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Turkish Dam Project Threatens to Submerge Thousands of Years of History

A contentious dam project that dates to the 1950s is more than 80 percent complete, and the filling of a reservoir will swamp much of the town of Hasankeyf.


ISTANBUL — For five generations, Firat Argun’s family has lived in Hasankeyf, an ancient town on the Tigris River in southeast Turkey where he runs a small bed-and-breakfast with a well-appointed garden.

“I have everything in my garden,” he said recently. “I have already found my heaven.”

But his little heaven will soon be lost.

Mr. Argun’s garden, along with thousands of years of history, will be submerged when Turkey completes a hydroelectric dam on the Tigris River, a project that dates back to the 1950s. The dam is more than 80 percent complete, but the part that will force Mr. Argun, and thousands of his neighbors, from their homes awaits: the filling of a reservoir that will cover much of the city.

“It’s going to ruin a historic city,” said Zeynep Ahunbay, a professor of architectural history in Istanbul, who has opposed the project.

Hasankeyf (pronounced has-AN-kayf) has an abundance of history, more than 12,000 years of it, dating back to the Neolithic period, when it was the site of one of the world’s first organized human settlements. The empires that came later all left their imprints: Byzantines, Romans, Seljuks, Ottomans. The archaeological highlight is a citadel, on high ground overlooking the river, and while that will stay above the water, scientists worry that over time its limestone base, which is porous, will erode and ultimately collapse.

The dam project has its roots in the ambitions of Mustafa Kemal Ataturk, the founder of modern Turkey, who envisioned a constellation of dams on the Euphrates and Tigris Rivers to meet the country’s energy needs.

Turkey’s control of the headwaters of the Euphrates and Tigris, rivers that feed Syria and Iraq, has long been controversial in the Middle East, with critics saying decisions made by Turkey have led to water shortages in both other countries that have contributed to instability and wars.

The dam, in the village of Ilisu, has raised alarms in Iraq, where activists warn it will reduce the water flow to the marshlands in the Iraqi south. “If the marshes don’t receive an adequate share of water, they will vanish,” said Nadia al-Baghdady, an activist in Baghdad.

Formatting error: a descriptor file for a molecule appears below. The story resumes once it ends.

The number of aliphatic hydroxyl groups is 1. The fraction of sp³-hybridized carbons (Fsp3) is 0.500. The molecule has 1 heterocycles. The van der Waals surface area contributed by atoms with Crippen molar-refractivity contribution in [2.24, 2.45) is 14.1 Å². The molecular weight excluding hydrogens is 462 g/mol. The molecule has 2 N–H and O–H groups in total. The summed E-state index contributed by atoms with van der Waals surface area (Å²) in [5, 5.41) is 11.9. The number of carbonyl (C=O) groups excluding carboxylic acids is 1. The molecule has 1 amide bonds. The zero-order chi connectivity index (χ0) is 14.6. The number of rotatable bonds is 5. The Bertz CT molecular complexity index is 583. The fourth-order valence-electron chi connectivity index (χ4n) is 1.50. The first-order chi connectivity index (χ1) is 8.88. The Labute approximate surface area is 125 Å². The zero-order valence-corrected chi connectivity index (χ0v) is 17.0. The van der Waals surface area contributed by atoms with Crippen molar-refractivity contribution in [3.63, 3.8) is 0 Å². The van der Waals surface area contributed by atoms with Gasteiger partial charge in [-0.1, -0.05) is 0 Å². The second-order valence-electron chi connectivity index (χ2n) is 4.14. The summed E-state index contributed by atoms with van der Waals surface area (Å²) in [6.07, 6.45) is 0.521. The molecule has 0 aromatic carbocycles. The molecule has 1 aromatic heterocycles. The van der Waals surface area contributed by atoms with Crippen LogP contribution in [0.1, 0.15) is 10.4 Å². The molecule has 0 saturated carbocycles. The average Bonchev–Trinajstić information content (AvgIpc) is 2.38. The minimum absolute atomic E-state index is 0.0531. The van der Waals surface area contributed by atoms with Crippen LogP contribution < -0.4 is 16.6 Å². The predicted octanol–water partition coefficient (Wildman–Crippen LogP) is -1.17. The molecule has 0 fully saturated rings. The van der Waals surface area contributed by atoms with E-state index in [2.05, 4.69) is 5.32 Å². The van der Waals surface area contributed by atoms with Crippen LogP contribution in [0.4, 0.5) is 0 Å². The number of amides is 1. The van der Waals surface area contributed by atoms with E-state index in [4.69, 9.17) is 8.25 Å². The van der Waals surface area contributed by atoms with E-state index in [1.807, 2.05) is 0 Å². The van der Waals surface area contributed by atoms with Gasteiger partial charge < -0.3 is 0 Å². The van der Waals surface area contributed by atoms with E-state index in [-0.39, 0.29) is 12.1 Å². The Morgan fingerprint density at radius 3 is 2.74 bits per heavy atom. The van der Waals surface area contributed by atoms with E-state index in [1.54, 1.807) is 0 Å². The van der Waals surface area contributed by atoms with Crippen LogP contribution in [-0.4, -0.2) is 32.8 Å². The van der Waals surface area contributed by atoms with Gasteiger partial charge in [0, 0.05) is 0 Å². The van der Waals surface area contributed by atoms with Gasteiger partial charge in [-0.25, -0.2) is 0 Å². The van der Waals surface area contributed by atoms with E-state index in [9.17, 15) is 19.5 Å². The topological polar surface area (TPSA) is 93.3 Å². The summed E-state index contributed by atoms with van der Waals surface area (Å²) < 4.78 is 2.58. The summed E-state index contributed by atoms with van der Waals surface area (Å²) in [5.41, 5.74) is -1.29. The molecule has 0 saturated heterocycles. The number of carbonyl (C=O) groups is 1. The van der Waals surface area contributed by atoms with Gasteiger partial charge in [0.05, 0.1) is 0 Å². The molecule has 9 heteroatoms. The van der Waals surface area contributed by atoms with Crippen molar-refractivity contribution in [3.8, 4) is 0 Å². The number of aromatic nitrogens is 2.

Engineering plans for the Ilisu Dam were first drawn up in the 1980s. There have been many delays — work stoppages, resistance from environmentalists and even sabotage. In 2009, European creditors pulled their funding over fears that the project would destroy the area’s cultural heritage.

For decades the residents of Hasankeyf, many of whom speak Kurdish, Arabic and Turkish and make a living herding sheep or weaving rugs, have lived with the knowledge that, at some point, they would be forced from their homes. To accommodate them, the Turkish government is building a new Hasankeyf and buying up homes in the old city, even though, given so many delays, no one can say for sure when the reservoir will be filled.


“It’s very sad,” said John Crofoot, an American who has lived for several years in Hasankeyf, and has been an outspoken activist opposing the dam, saying its costs to the local population, and to history, are too great. “They are dejected. They love their town and are proud of the history of Hasankeyf. It’s where their grandparents and great-grandparents are buried.”

Mr. Argun said he has no interest in moving to the new city. “I am going to throw myself to the mountains like Robinson Crusoe,” he said. “Just a makeshift cabin is enough.”


Source: New York Times


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